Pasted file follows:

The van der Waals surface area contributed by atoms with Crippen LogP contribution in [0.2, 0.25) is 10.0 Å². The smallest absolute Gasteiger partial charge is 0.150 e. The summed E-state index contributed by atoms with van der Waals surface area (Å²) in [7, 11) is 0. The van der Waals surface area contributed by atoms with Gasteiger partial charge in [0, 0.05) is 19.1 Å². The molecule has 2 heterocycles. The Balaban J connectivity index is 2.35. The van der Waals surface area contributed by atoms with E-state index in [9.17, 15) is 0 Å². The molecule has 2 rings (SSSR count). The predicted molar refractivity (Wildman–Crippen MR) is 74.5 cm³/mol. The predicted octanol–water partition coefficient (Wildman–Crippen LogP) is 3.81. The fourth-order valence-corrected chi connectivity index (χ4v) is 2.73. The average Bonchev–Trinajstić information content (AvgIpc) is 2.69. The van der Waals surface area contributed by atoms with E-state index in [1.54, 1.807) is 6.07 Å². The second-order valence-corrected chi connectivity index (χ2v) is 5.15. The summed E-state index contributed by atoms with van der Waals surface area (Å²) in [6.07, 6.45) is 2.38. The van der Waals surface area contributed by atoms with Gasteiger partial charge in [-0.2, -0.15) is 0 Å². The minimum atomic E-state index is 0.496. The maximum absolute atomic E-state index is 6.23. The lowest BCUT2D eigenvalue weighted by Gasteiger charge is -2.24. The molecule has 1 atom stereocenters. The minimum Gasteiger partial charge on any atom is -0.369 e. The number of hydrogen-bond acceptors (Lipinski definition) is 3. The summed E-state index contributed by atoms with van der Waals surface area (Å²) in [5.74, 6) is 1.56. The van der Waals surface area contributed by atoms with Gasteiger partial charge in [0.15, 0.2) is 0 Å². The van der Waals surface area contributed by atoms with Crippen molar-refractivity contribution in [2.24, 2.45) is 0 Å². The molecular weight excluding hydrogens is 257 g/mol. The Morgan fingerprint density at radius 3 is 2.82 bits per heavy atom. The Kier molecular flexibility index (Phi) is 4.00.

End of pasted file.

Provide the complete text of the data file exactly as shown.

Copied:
The van der Waals surface area contributed by atoms with Crippen LogP contribution in [0.2, 0.25) is 10.0 Å². The smallest absolute Gasteiger partial charge is 0.150 e. The summed E-state index contributed by atoms with van der Waals surface area (Å²) in [7, 11) is 0. The van der Waals surface area contributed by atoms with Gasteiger partial charge in [0, 0.05) is 19.1 Å². The molecule has 2 heterocycles. The Balaban J connectivity index is 2.35. The van der Waals surface area contributed by atoms with E-state index in [9.17, 15) is 0 Å². The molecule has 2 rings (SSSR count). The predicted molar refractivity (Wildman–Crippen MR) is 74.5 cm³/mol. The predicted octanol–water partition coefficient (Wildman–Crippen LogP) is 3.81. The fourth-order valence-corrected chi connectivity index (χ4v) is 2.73. The average Bonchev–Trinajstić information content (AvgIpc) is 2.69. The van der Waals surface area contributed by atoms with E-state index in [1.54, 1.807) is 6.07 Å². The second-order valence-corrected chi connectivity index (χ2v) is 5.15. The summed E-state index contributed by atoms with van der Waals surface area (Å²) in [6.07, 6.45) is 2.38. The van der Waals surface area contributed by atoms with Gasteiger partial charge in [-0.2, -0.15) is 0 Å². The minimum atomic E-state index is 0.496. The maximum absolute atomic E-state index is 6.23. The lowest BCUT2D eigenvalue weighted by Gasteiger charge is -2.24. The molecule has 1 atom stereocenters. The minimum Gasteiger partial charge on any atom is -0.369 e. The number of hydrogen-bond acceptors (Lipinski definition) is 3. The summed E-state index contributed by atoms with van der Waals surface area (Å²) in [5.74, 6) is 1.56. The van der Waals surface area contributed by atoms with Gasteiger partial charge in [0.15, 0.2) is 0 Å². The van der Waals surface area contributed by atoms with Crippen molar-refractivity contribution in [2.24, 2.45) is 0 Å². The molecular weight excluding hydrogens is 257 g/mol. The Morgan fingerprint density at radius 3 is 2.82 bits per heavy atom. The Kier molecular flexibility index (Phi) is 4.00.